Murtha works with about 45 foster families, who care for the kittens and often the mother cats until the kittens are weaned at 8 weeks. He focuses on seeking adoptees for the kittens but finds homes for mothers as well. At his Canton shelter, he has about 45 adult cats, most of which are not adoptable.

James Bias, executive director of the Connecticut Humane Society, said many adoption agencies are experiencing an increase in demand and reduced intake of pets. Working at home, people have more time to take care of pets, and fewer people are surrendering pets.

Others now at home look to adopt a pet and, with dogs, to get some outdoor exercise.

Thankfully, shelter operators said, the thousands of Connecticut residents thrown out of work by the pandemic have not been giving up their pets for money reasons. Pet food drives and programs help with veterinary care.

The Humane Society plans to restart its popular low-cost pet care clinics this spring, Bias said, including in Norwich. The clinics, not yet scheduled, will be outdoors and by appointment, Bias said.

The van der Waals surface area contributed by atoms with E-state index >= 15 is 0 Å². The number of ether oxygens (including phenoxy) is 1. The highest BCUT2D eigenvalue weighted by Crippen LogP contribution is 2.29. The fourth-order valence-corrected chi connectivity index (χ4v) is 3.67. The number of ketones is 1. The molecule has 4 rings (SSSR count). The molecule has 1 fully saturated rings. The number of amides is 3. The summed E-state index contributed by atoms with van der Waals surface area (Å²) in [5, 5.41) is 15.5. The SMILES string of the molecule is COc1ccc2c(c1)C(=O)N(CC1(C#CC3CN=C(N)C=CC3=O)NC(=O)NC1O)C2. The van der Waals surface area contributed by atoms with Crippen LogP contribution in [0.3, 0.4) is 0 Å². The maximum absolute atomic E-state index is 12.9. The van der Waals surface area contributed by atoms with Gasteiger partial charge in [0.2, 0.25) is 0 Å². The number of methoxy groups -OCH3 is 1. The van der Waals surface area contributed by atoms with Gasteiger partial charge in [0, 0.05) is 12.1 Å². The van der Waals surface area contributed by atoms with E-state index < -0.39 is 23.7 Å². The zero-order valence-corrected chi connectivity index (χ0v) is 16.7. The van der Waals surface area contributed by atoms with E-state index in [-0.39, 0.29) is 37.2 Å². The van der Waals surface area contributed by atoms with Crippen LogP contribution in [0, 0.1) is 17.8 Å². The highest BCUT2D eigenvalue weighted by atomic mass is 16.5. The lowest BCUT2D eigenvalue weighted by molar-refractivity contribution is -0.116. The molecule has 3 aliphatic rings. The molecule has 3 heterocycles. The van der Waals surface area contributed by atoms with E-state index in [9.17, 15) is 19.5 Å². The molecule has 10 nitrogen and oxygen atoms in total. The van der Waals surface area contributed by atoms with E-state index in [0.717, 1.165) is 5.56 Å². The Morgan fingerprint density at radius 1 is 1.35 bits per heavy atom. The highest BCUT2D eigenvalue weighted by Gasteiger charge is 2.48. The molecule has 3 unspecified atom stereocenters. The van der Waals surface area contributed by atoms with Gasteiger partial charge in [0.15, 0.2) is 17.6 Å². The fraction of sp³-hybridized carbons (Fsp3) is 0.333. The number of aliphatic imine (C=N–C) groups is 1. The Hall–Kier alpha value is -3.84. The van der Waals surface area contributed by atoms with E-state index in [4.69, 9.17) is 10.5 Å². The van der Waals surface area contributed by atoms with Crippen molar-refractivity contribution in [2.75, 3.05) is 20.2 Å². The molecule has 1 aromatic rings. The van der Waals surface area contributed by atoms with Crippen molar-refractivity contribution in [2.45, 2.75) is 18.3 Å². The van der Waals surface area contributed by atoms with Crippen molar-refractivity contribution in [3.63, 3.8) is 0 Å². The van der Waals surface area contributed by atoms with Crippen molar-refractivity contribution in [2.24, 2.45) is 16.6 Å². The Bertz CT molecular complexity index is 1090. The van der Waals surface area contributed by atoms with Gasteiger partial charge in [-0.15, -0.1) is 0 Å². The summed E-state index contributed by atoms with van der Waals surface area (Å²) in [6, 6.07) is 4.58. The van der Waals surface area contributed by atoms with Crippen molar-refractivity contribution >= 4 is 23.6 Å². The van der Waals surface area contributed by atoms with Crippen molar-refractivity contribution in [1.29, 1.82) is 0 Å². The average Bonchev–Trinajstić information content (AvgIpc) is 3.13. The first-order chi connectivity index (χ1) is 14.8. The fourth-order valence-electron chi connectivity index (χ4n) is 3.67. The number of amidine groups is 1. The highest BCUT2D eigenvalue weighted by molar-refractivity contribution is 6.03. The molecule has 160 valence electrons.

“I don’t feel that pet care is an option for people,” said Cecil, of Mona’s House and Fun, Play Bark. “It’s not considered to be a luxury.”

Bias said people often surrender pets because of “a disconnect” with the bonding, the pet not being the right fit for the household or lack of time to care for the animal.

“We are bonding more than ever with our pets, and I think remote officing is here to stay for many offices, which is going to be a win for our pets,” Bias said.

Caitlin Reynolds, general manager of the Norwichtown Pet Resort in Norwich, said with more pet adoptions, the facility has seen a higher demand for dog training classes. Even with more people at home, day camp attendance on good weather days is up by 10 to 15 dogs.

“In the beginning of the pandemic, (day camp) really dropped, but once summertime hit, it really started to pick up," Reynolds said.